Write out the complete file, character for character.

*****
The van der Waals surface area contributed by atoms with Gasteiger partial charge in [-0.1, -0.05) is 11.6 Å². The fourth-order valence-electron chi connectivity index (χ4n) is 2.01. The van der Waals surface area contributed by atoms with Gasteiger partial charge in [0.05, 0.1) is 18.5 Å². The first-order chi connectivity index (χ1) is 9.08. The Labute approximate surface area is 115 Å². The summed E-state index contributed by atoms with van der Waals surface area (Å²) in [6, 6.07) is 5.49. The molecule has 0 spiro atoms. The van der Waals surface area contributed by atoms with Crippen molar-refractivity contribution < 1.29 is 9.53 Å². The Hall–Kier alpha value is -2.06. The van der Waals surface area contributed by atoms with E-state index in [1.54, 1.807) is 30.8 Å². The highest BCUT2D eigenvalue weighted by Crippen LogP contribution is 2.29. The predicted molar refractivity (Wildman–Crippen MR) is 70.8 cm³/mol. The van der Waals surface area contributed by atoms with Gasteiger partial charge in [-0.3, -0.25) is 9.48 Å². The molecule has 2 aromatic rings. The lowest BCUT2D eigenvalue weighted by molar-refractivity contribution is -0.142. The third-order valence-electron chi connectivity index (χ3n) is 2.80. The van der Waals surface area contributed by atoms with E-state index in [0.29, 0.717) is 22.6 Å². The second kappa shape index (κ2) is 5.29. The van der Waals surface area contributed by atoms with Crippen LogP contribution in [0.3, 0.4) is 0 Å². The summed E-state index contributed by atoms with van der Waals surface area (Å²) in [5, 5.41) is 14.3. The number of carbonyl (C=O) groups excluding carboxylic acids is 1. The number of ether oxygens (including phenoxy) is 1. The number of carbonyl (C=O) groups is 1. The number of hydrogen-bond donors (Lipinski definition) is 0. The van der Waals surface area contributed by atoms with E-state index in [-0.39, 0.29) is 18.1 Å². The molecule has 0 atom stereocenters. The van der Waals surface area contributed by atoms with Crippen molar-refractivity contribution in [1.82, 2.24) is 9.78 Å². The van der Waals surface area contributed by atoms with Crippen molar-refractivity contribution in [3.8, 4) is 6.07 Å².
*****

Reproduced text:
The van der Waals surface area contributed by atoms with Gasteiger partial charge in [-0.1, -0.05) is 11.6 Å². The fourth-order valence-electron chi connectivity index (χ4n) is 2.01. The van der Waals surface area contributed by atoms with Gasteiger partial charge in [0.05, 0.1) is 18.5 Å². The first-order chi connectivity index (χ1) is 9.08. The Labute approximate surface area is 115 Å². The summed E-state index contributed by atoms with van der Waals surface area (Å²) in [6, 6.07) is 5.49. The molecule has 0 spiro atoms. The van der Waals surface area contributed by atoms with Crippen molar-refractivity contribution < 1.29 is 9.53 Å². The Hall–Kier alpha value is -2.06. The van der Waals surface area contributed by atoms with E-state index in [1.54, 1.807) is 30.8 Å². The highest BCUT2D eigenvalue weighted by Crippen LogP contribution is 2.29. The predicted molar refractivity (Wildman–Crippen MR) is 70.8 cm³/mol. The van der Waals surface area contributed by atoms with Gasteiger partial charge in [-0.3, -0.25) is 9.48 Å². The molecule has 2 aromatic rings. The lowest BCUT2D eigenvalue weighted by molar-refractivity contribution is -0.142. The third-order valence-electron chi connectivity index (χ3n) is 2.80. The van der Waals surface area contributed by atoms with E-state index in [0.29, 0.717) is 22.6 Å². The second kappa shape index (κ2) is 5.29. The van der Waals surface area contributed by atoms with Crippen LogP contribution in [0.3, 0.4) is 0 Å². The summed E-state index contributed by atoms with van der Waals surface area (Å²) in [5, 5.41) is 14.3. The number of carbonyl (C=O) groups excluding carboxylic acids is 1. The number of ether oxygens (including phenoxy) is 1. The number of carbonyl (C=O) groups is 1. The number of hydrogen-bond donors (Lipinski definition) is 0. The van der Waals surface area contributed by atoms with E-state index in [-0.39, 0.29) is 18.1 Å². The molecule has 0 atom stereocenters. The van der Waals surface area contributed by atoms with Crippen molar-refractivity contribution in [1.82, 2.24) is 9.78 Å². The van der Waals surface area contributed by atoms with Crippen molar-refractivity contribution in [3.8, 4) is 6.07 Å².